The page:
A strong performance by Martin Compston, and a solid set of performances generally (although the abusive “stepdad” and buffoonish grandpa are a bit much), help to buoy this film.  It benefits as well from Loach’s devotion to creating a sense of place, neither soft-pedalling the abjection of the projects of Glasgow nor denying them their moments of fleeting beauty and dignity.  And yet, none of this is well-served by the rote Oedipal drama the film becomes.  Laverty’s script is strong on particulars but very weak in the Big Picture it creates.  Also, there is an odd match between the relative predictability of the plot points and Loach’s pacing, which seems to want to hurtle from event to event in hopes that we won’t notice just how little is there.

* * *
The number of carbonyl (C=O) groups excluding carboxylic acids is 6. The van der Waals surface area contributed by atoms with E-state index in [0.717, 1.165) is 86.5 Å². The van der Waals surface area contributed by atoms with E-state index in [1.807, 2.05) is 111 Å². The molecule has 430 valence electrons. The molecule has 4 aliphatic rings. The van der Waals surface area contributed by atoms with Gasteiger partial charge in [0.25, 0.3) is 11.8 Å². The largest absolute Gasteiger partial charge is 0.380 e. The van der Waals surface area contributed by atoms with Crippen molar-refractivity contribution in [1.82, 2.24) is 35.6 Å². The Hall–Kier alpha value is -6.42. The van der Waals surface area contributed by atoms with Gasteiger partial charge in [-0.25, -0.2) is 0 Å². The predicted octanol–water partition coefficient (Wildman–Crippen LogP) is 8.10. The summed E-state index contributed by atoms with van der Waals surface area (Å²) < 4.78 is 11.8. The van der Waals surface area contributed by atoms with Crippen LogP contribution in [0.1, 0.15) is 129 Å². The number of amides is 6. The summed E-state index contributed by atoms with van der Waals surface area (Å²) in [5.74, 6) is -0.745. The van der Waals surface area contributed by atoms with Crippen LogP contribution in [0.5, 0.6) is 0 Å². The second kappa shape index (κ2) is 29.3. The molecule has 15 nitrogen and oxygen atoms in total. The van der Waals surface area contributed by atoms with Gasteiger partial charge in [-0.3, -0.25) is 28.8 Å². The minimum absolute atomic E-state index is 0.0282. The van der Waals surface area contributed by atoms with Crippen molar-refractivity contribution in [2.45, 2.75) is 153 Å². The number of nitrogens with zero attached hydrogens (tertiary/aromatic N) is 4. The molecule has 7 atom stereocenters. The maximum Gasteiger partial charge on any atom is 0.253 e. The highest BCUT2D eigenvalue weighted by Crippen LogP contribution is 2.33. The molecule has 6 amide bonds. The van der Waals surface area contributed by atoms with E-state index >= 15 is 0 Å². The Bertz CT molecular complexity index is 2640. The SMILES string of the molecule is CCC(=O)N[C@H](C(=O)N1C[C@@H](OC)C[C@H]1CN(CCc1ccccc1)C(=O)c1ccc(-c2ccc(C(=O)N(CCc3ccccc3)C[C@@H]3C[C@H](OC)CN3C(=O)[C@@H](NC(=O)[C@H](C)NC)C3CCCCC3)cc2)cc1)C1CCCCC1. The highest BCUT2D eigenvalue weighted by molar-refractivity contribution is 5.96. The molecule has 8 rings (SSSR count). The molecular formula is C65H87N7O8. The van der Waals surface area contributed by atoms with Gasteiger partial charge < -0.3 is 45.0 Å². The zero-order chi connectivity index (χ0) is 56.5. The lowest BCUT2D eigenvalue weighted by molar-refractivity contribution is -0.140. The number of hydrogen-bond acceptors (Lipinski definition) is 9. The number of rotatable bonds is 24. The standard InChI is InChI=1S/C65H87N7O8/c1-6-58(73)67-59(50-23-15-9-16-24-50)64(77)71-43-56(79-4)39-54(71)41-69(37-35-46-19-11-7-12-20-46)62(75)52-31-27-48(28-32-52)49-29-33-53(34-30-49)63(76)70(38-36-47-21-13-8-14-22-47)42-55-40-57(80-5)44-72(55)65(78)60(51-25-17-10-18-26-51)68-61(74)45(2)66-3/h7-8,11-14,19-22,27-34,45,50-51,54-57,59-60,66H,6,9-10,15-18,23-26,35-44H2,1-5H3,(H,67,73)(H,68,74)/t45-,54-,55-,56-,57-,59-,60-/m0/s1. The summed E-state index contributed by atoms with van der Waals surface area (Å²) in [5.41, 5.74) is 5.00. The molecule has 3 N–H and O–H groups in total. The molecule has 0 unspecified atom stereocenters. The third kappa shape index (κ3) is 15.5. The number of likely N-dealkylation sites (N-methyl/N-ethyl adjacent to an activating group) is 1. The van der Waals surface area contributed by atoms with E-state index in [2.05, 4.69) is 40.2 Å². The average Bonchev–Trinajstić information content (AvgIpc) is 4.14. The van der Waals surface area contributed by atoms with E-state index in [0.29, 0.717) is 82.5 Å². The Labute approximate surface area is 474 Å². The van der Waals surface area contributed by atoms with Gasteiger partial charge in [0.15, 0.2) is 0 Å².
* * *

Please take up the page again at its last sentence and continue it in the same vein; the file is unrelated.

Final Destination 2 (David R. Ellis)

A tongue-in-cheek horror sequel with a little bite.  All the same, it made me sad that Shattered Image was such a flop, because this is the sort of B-movie gamesmanship which Raul Ruiz could have spun into gold.  The splatter could have been handled better (the boy at the dentist starts to liquify before the plate glass even hits); the fact that it’s as close to Takashi Miike as I’ve yet seen in a Hollywood film only made the distance that much more pronounced.  Also, why do the teens have to be so surly, in situations which would elicit at least bemused empathy from any ordinary human being?  Turn down the ‘tude, pop cinema dudes.


Regarding Penelope’s Wake (Michele Smith) [v]